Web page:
Essay on Poetic Theory

An Essay on Criticism (1711)

by Alexander Pope
       'Twere well might critics still this freedom take,
But Appius reddens at each word you speak,
And stares, Tremendous ! with a threatening eye,
Like some fierce tyrant in old tapestry!
Fear most to tax an honourable fool,
Whose right it is, uncensur'd, to be dull;
Such, without wit, are poets when they please,
As without learning they can take degrees.
Leave dangerous truths to unsuccessful satires,
And flattery to fulsome dedicators,
Whom, when they praise, the world believes no more,
Than when they promise to give scribbling o'er.
'Tis best sometimes your censure to restrain,
And charitably let the dull be vain:
Your silence there is better than your spite,
For who can rail so long as they can write?
Still humming on, their drowsy course they keep,
And lash'd so long, like tops, are lash'd asleep.
False steps but help them to renew the race,
As after stumbling, jades will mend their pace.
What crowds of these, impenitently bold,
In sounds and jingling syllables grown old,
Still run on poets, in a raging vein,
Even to the dregs and squeezings of the brain,
Strain out the last, dull droppings of their sense,
And rhyme with all the rage of impotence!

       Such shameless bards we have; and yet 'tis true,
There are as mad, abandon'd critics too.
The bookful blockhead, ignorantly read,
With loads of learned lumber in his head,
With his own tongue still edifies his ears,
And always list'ning to himself appears.
All books he reads, and all he reads assails,
From Dryden's Fables down to Durfey's Tales.
With him, most authors steal their works, or buy;
Garth did not write his own Dispensary .
Name a new play, and he's the poet's friend,
Nay show'd his faults—but when would poets mend?
No place so sacred from such fops is barr'd,
Nor is Paul's church more safe than Paul's churchyard:
Nay, fly to altars; there they'll talk you dead:
For fools rush in where angels fear to tread.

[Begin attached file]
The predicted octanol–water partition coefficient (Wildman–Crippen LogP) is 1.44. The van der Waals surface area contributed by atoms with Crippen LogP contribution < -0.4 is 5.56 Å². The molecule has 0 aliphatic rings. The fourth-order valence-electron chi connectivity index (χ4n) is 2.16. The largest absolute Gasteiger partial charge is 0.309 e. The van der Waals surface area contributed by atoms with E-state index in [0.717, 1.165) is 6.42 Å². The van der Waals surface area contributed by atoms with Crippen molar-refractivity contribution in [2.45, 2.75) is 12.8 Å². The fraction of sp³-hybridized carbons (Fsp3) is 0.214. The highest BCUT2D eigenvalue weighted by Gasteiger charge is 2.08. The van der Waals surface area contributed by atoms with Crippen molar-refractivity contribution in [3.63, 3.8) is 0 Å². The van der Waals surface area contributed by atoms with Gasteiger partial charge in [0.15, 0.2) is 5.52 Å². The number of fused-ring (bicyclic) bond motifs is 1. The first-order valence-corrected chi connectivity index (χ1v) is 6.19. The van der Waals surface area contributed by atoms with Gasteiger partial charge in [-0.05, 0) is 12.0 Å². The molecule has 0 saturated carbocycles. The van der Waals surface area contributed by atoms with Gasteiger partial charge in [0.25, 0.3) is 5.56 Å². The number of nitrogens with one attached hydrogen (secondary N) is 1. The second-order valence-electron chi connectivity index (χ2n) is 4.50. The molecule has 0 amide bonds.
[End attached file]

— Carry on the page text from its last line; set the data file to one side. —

Distrustful sense with modest caution speaks;
It still looks home, and short excursions makes;
But rattling nonsense in full volleys breaks;
And never shock'd, and never turn'd aside,
Bursts out, resistless, with a thund'ring tide.

       But where's the man, who counsel can bestow,
Still pleas'd to teach, and yet not proud to know?
Unbias'd, or by favour or by spite;
Not dully prepossess'd, nor blindly right;
Though learn'd, well-bred; and though well-bred, sincere;
Modestly bold, and humanly severe?
Who to a friend his faults can freely show,
And gladly praise the merit of a foe?
Blest with a taste exact, yet unconfin'd;
A knowledge both of books and human kind;
Gen'rous converse; a soul exempt from pride;
And love to praise, with reason on his side?

Originally Published: October 13, 2009
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 Alexander  Pope

Biography

Alexander Pope was born in London to a Roman Catholic family. A childhood sickness left him with stunted height, a curved spine, and ill health for the rest of his life. Pope earned fame and great financial success as a poet, satirist, and translator. He is perhaps best remembered for his mastery of the heroic couplet, as in An Essay on Man and “The Rape of the Lock.”

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Originally appeared in Poetry magazine.

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